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In high schools around the country, many students who abuse drugs aren’t doing so to slack off and get high. Instead, they’re using them to prop up their efforts to overachieve and excel. Faced with enormous pressures to compete and succeed, these students are turning to “study drugs” that can be dangerous, addictive, illegal, and even fatal. Here, we’ll examine some of the dynamics behind this disturbing trend.
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Medications referred to as study drugs are usually stimulants prescribed to treat Attention Deficit Hyperactivity Disorder (ADHD), but are instead used improperly by the person with a prescription, or illegally by someone without one. Since they work by increasing focus, students under pressure use them to improve concentration and increase stamina to help them study. Medications commonly misused for this purpose include Adderall, Ritalin, Concerta, Focalin, and Vyvanse. Other medications used as study drugs include Modafinil, Adrafinil, and Phenylpiracetam. These are all types of nootropics, which are touted as helping to enhance cognitive functioning. Students usually obtain study drugs by purchasing them from students with a prescription or ordering them online.
Study drugs are used by students who view this as common practice to deal with the pressures they face for academic success. In addition to using study drugs to live up to academic pressures, students may use them to increase mental focus and productivity.
One example is the pressure experienced by many students who want to perform well on exams and finals. A large class load or an overwhelming amount of material may cause students to look for help concentrating elsewhere. This can lead to misusing ADHD drugs. In addition, students who have ADHD are sometimes pressured to sell their prescriptions around the time of finals. Studies have found that up to 29 percent of students with these prescriptions have been asked to sell or trade their medication to friends or classmates. According to a recent post by Counseling@NYU, which offers an online masters in school counseling from NYU Steinhardt, students with ADHD need both their medication and behavioral therapy for proper treatment, so selling their needed medicine to those who are not prescribed can create an unhealthy gap in their treatment plan.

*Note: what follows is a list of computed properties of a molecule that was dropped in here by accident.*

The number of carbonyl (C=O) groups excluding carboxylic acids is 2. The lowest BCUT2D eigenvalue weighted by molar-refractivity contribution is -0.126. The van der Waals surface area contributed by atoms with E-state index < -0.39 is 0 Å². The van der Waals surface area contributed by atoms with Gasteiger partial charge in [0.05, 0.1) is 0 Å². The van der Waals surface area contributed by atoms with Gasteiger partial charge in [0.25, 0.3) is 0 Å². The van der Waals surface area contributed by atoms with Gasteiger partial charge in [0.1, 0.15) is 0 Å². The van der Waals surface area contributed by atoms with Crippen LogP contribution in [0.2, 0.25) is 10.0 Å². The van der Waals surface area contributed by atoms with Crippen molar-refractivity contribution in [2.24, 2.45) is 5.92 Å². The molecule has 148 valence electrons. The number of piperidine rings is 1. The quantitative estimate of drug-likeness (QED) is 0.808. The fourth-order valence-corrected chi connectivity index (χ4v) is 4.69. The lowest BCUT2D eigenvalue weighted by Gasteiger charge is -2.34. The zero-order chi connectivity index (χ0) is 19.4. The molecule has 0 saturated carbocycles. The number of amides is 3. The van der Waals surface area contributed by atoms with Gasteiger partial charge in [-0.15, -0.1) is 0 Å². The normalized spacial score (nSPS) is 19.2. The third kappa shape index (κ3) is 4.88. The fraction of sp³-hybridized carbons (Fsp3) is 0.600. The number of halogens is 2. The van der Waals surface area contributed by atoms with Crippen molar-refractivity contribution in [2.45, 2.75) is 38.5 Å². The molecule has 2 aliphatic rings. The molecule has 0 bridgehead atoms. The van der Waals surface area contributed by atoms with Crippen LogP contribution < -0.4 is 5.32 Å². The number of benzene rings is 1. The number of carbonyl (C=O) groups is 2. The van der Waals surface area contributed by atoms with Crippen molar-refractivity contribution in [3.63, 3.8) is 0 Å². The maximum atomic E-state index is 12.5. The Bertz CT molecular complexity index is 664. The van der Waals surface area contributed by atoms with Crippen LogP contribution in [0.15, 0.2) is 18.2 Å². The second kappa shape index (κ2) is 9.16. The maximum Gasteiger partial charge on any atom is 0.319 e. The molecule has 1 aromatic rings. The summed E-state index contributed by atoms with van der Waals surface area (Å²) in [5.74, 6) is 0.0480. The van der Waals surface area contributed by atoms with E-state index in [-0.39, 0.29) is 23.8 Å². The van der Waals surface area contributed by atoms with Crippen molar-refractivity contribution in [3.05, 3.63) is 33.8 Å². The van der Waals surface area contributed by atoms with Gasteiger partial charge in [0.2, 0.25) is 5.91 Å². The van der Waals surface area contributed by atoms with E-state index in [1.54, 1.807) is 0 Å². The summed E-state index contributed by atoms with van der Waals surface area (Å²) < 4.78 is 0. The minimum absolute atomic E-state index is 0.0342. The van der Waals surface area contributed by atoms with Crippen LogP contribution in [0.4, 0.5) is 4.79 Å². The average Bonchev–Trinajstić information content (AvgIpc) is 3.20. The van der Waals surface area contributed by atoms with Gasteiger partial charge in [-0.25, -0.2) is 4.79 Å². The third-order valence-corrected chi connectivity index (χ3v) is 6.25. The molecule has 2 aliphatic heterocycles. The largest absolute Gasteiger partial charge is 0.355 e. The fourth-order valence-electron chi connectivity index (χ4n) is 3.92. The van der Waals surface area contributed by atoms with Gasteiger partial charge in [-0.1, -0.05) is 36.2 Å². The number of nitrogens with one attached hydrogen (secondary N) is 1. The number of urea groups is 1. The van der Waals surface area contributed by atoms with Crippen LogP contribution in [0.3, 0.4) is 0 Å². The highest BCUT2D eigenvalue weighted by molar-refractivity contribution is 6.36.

What’s important in this context is being able to understand and identify contributing factors to the misuse of ADHD medication— so students can be offered better and more effective solutions.
In addition to the legal and academic ramifications of using study drugs, they also have many side effects and may lead to addiction for some young teens. Since the adolescent brain is still developing, the persistent abuse of study drugs could have “long-term cognitive and behavioral effects” that may contribute to developing an addiction in adulthood. This is further complicated by the fact that stimulants that are used to treat ADHD can be habit-forming and have a high potential for abuse. Individuals who don’t have ADHD but misuse drugs like Ritalin may be more susceptible to addictive effects.
In addition to addiction and other serious side effects, using some of these drugs can have very dangerous outcomes. For instance, an overdose of Adderall can lead to heart attack, stroke, and liver failure, and taking it with other substances can be fatal.
Instead of relying on harmful, illegal, and potentially lethal study drugs to excel in school, students can rely on better tools to help them succeed, including:
Regardless of age, brains function best with the right amount of sleep.
Struggling students should be encouraged to talk to teachers, parents, and other resources when they feel overwhelmed.
Keeping track of deadlines helps students know what-needs-to-be-done-when to plan their study time accordingly.
While it’s important to be “well-rounded” and enjoy extra-curricular activities, academics need to be a priority to prevent last-minute pressure.
Overachievers can be too hard on themselves and should instead remember that nobody’s perfect.
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